News from Space: “Life” Molecules Detected in Space!

SagitariusB2The secret to the creation to life in our universe appears to be seeding – the proper elements in the right mix in the right places to form the right kind of molecules. Only then can these molecules evolve chemically into more and more complex structures, thus following a general pathway toward biology. The pathway for life as we know it starts with carbon, but one which is specific organized and structured.

Recently, a team of astronomers  at the ALMA Observatory reported the discovery of this very element while probing distant galaxies. What they found was not just interstellar carbon, but a form of carbon with a branched structure. The discovery was made in the gaseous-star forming region known as Sagittarius B2 – a giant molecular cloud of gas and dust that is located about 390 light years from the center of the Milky Way.

radio-wave-dishesSimple carbon chains aren’t particularly unusual in the cosmos, but complex carbon is a different matter. It is what the researchers, based at Cornell University and the Max Planck Institute, describe as finding a molecular needle in a cosmic haystack. The actual molecule in question is isopropyl cyanide, and it was discerned thanks to the miracle known as radio astronomy.

Within clouds of interstellar dust and gas, elements find themselves shielded from the harsh radiation of open space and are, thus, free to form into more complex arrangements. These molecules don’t just sit there, but instead move around within their cloud-homes and bump into each other. The result of this activity are radio signals which can be detected light-years away – in this case, by radio telescopes here on Earth.

MaxPlanckIns_radiowavepulseEvery molecule has a different radio signal, so it’s possible to pick apart the contents of interstellar junk by examining a cloud’s frequency spectra. NASA, via the Ames Research Center, even maintains a radio-emission frequency database to aid in the tracking of polycyclic aromatic hydrocarbons, a form of molecule thought to contain much of the universe’s carbon stockpiles.

The branching carbon structure of isopropyle cyanide is of particular interest because it’s thought that this arrangement is a step on the way to the production of amino acids, the building blocks of proteins, and hence organic life. The discovery gives weight to the increasingly popular notion that life, or at least many of the key steps leading toward life, actually occurs off-planet.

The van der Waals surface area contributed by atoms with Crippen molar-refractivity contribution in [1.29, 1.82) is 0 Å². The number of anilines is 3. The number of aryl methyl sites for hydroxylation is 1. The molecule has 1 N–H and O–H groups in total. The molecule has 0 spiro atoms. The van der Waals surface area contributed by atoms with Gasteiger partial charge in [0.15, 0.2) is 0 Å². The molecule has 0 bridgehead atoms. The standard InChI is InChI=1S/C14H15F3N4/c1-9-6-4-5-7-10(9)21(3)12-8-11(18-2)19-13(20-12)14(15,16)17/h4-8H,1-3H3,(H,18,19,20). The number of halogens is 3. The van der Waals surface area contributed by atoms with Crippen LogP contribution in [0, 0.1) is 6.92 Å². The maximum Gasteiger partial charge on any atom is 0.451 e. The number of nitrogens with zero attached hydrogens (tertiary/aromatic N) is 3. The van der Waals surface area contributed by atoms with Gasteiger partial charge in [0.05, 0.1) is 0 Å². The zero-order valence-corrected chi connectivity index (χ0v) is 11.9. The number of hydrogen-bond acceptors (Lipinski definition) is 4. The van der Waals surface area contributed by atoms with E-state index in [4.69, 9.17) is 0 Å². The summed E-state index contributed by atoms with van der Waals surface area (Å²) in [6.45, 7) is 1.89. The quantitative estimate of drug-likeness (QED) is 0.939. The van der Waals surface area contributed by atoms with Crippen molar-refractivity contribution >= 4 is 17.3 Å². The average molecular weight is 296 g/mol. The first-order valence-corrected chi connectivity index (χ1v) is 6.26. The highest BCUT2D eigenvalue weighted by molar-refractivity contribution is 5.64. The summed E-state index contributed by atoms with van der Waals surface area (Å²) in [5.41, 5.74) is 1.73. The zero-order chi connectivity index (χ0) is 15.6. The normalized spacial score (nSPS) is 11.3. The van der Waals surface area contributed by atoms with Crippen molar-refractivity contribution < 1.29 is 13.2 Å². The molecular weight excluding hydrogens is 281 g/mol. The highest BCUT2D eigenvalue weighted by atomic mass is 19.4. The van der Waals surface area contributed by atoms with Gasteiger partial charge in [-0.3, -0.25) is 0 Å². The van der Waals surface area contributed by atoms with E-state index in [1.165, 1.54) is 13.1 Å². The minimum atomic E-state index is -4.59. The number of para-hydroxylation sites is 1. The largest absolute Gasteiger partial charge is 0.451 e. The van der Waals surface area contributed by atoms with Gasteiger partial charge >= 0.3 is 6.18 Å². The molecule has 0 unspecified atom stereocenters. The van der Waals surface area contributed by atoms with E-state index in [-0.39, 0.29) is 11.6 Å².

alien-worldLife on Earth may have been well on its way while the planet was still just space dust waiting to come together into our rock-home. What’s more, the molecules discovered by the ALMA team probably aren’t alone.  As the authors, led by astronomer Arnaud Belloche, wrote:

[Isopropyle cyanide’s] detection therefore bodes well for the presence in the [interstellar medium] (ISM) of amino acids, for which such side-chain structure is a key characteristic… This detection suggests that branched carbon-chain molecules may be generally abundant in the [interstellar medium].

The discovery follows a general progression in recent years adding more and more life-ingredients to our picture of the ISM. A 2011 study revealed that complex organic matter should be created in large volumes from stars, while a 2012 report study found that conditions within the ISM are uniquely suited to the creation of increasingly complex molecules, “step[s] along the path toward amino acids and nucleotides, the raw materials of proteins and DNA, respectively.”

sugar-in-space-molecules_58724_990x742Also in 2012, astronomers working for ALMA found basic sugar molecules hanging out in the gas cloud around IRAS 16293-2422 – a young star located some 400 light-years from Earth. The particular form, glycoaldehyde, is thought to be a key component of the reaction behind the creation of DNA. Indeed, more and more, the universe is looking less and less like a harsh environment in which life must struggle to emerge, to a life factory.


First Ever Organism with “Alien” DNA

alien-dna-640x353Normal DNA, which is characterized by the double helix and its the four bases that bond it together – known as T, G, A, and C – is at the heart of all living organisms. While permutations and differences exist between species, this basic structure has existed unchanged for billions of years. That is, until now. This past May, researchers announced that they had created the first ever organism with synthetic DNA that has two new bases – X and Y. Mary Shelley and H.G. Wells must be turning over in their graves, as scientists are officially playing God now!